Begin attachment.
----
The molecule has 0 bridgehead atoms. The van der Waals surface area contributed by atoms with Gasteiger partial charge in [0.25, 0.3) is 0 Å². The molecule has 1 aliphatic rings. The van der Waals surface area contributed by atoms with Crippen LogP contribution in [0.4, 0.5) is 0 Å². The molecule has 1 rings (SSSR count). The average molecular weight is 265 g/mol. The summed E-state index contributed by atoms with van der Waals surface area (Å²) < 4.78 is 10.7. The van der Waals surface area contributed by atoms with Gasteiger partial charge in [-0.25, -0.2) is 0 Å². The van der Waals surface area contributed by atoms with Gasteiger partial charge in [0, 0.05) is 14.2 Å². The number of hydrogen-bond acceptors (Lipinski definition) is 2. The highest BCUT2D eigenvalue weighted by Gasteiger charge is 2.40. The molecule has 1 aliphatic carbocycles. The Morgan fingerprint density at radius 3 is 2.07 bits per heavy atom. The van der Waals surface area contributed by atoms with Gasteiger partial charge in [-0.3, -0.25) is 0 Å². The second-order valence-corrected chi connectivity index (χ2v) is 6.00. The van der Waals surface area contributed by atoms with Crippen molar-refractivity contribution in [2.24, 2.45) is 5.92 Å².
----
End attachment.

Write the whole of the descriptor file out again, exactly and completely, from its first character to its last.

The molecule has 0 bridgehead atoms. The van der Waals surface area contributed by atoms with Gasteiger partial charge in [0.25, 0.3) is 0 Å². The molecule has 1 aliphatic rings. The van der Waals surface area contributed by atoms with Crippen LogP contribution in [0.4, 0.5) is 0 Å². The molecule has 1 rings (SSSR count). The average molecular weight is 265 g/mol. The summed E-state index contributed by atoms with van der Waals surface area (Å²) < 4.78 is 10.7. The van der Waals surface area contributed by atoms with Gasteiger partial charge in [-0.25, -0.2) is 0 Å². The van der Waals surface area contributed by atoms with Gasteiger partial charge in [0, 0.05) is 14.2 Å². The number of hydrogen-bond acceptors (Lipinski definition) is 2. The highest BCUT2D eigenvalue weighted by Gasteiger charge is 2.40. The molecule has 1 aliphatic carbocycles. The Morgan fingerprint density at radius 3 is 2.07 bits per heavy atom. The van der Waals surface area contributed by atoms with Gasteiger partial charge in [-0.3, -0.25) is 0 Å². The second-order valence-corrected chi connectivity index (χ2v) is 6.00. The van der Waals surface area contributed by atoms with Crippen molar-refractivity contribution in [2.24, 2.45) is 5.92 Å².